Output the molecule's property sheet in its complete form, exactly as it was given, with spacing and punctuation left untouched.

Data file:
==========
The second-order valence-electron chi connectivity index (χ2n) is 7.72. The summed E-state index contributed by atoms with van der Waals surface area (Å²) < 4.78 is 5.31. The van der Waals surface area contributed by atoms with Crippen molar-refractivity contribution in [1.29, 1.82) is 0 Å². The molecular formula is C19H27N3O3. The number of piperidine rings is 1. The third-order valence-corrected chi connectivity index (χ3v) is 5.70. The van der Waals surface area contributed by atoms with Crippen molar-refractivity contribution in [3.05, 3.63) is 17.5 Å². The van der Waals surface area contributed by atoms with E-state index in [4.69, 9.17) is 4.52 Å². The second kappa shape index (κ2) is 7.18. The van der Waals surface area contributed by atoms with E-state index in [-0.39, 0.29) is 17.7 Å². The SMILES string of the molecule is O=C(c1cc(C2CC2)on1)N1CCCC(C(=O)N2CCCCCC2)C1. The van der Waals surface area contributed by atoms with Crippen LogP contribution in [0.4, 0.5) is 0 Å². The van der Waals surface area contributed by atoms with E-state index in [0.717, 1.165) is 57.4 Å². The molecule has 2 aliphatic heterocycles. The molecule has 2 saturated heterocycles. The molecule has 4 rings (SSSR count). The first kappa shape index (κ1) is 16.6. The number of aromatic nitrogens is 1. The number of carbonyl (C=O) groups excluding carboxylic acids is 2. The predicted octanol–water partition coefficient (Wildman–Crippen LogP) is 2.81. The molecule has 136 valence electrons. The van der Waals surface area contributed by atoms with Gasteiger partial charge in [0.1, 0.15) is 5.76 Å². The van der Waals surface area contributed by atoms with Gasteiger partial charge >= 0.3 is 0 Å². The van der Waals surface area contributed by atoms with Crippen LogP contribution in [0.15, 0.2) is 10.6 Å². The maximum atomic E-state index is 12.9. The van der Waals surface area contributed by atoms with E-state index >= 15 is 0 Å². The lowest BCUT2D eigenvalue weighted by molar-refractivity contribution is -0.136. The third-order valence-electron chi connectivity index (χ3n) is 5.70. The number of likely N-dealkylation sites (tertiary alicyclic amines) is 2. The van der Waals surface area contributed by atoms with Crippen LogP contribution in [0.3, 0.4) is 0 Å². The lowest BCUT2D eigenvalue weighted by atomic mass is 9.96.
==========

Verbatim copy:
The second-order valence-electron chi connectivity index (χ2n) is 7.72. The summed E-state index contributed by atoms with van der Waals surface area (Å²) < 4.78 is 5.31. The van der Waals surface area contributed by atoms with Crippen molar-refractivity contribution in [1.29, 1.82) is 0 Å². The molecular formula is C19H27N3O3. The number of piperidine rings is 1. The third-order valence-corrected chi connectivity index (χ3v) is 5.70. The van der Waals surface area contributed by atoms with Crippen molar-refractivity contribution in [3.05, 3.63) is 17.5 Å². The van der Waals surface area contributed by atoms with E-state index in [4.69, 9.17) is 4.52 Å². The second kappa shape index (κ2) is 7.18. The van der Waals surface area contributed by atoms with E-state index in [-0.39, 0.29) is 17.7 Å². The SMILES string of the molecule is O=C(c1cc(C2CC2)on1)N1CCCC(C(=O)N2CCCCCC2)C1. The van der Waals surface area contributed by atoms with Crippen LogP contribution in [0.4, 0.5) is 0 Å². The van der Waals surface area contributed by atoms with E-state index in [0.717, 1.165) is 57.4 Å². The molecule has 2 aliphatic heterocycles. The molecule has 2 saturated heterocycles. The molecule has 4 rings (SSSR count). The first kappa shape index (κ1) is 16.6. The number of aromatic nitrogens is 1. The number of carbonyl (C=O) groups excluding carboxylic acids is 2. The predicted octanol–water partition coefficient (Wildman–Crippen LogP) is 2.81. The molecule has 136 valence electrons. The van der Waals surface area contributed by atoms with Gasteiger partial charge in [0.1, 0.15) is 5.76 Å². The van der Waals surface area contributed by atoms with Gasteiger partial charge >= 0.3 is 0 Å². The van der Waals surface area contributed by atoms with Crippen LogP contribution in [0.15, 0.2) is 10.6 Å². The maximum atomic E-state index is 12.9. The van der Waals surface area contributed by atoms with E-state index >= 15 is 0 Å². The lowest BCUT2D eigenvalue weighted by molar-refractivity contribution is -0.136. The third-order valence-electron chi connectivity index (χ3n) is 5.70. The number of likely N-dealkylation sites (tertiary alicyclic amines) is 2. The van der Waals surface area contributed by atoms with Crippen LogP contribution in [0.3, 0.4) is 0 Å². The lowest BCUT2D eigenvalue weighted by atomic mass is 9.96.